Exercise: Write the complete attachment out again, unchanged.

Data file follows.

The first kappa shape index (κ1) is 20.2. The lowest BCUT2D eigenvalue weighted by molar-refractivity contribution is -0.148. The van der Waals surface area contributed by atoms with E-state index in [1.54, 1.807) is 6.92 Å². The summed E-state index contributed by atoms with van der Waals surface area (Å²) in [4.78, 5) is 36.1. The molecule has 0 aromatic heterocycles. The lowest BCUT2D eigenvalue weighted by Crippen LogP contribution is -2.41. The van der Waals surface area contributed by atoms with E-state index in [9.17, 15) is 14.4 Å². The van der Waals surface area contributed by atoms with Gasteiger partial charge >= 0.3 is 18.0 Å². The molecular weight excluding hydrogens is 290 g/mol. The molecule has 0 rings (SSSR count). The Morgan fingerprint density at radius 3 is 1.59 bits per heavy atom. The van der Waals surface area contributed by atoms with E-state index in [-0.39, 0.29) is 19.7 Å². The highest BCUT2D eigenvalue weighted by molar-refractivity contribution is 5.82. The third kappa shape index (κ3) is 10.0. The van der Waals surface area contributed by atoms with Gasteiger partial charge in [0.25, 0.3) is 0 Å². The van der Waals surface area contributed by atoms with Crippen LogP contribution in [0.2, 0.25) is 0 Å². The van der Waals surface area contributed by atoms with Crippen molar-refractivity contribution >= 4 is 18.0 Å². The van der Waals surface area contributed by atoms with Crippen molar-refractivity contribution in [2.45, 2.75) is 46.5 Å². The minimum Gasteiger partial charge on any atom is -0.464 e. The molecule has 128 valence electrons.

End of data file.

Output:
The first kappa shape index (κ1) is 20.2. The lowest BCUT2D eigenvalue weighted by molar-refractivity contribution is -0.148. The van der Waals surface area contributed by atoms with E-state index in [1.54, 1.807) is 6.92 Å². The summed E-state index contributed by atoms with van der Waals surface area (Å²) in [4.78, 5) is 36.1. The molecule has 0 aromatic heterocycles. The lowest BCUT2D eigenvalue weighted by Crippen LogP contribution is -2.41. The van der Waals surface area contributed by atoms with E-state index in [9.17, 15) is 14.4 Å². The van der Waals surface area contributed by atoms with Gasteiger partial charge >= 0.3 is 18.0 Å². The molecular weight excluding hydrogens is 290 g/mol. The molecule has 0 rings (SSSR count). The Morgan fingerprint density at radius 3 is 1.59 bits per heavy atom. The van der Waals surface area contributed by atoms with E-state index in [-0.39, 0.29) is 19.7 Å². The highest BCUT2D eigenvalue weighted by molar-refractivity contribution is 5.82. The third kappa shape index (κ3) is 10.0. The van der Waals surface area contributed by atoms with Gasteiger partial charge in [0.25, 0.3) is 0 Å². The van der Waals surface area contributed by atoms with Crippen LogP contribution in [0.2, 0.25) is 0 Å². The van der Waals surface area contributed by atoms with Crippen molar-refractivity contribution >= 4 is 18.0 Å². The van der Waals surface area contributed by atoms with Crippen molar-refractivity contribution in [2.45, 2.75) is 46.5 Å². The minimum Gasteiger partial charge on any atom is -0.464 e. The molecule has 128 valence electrons.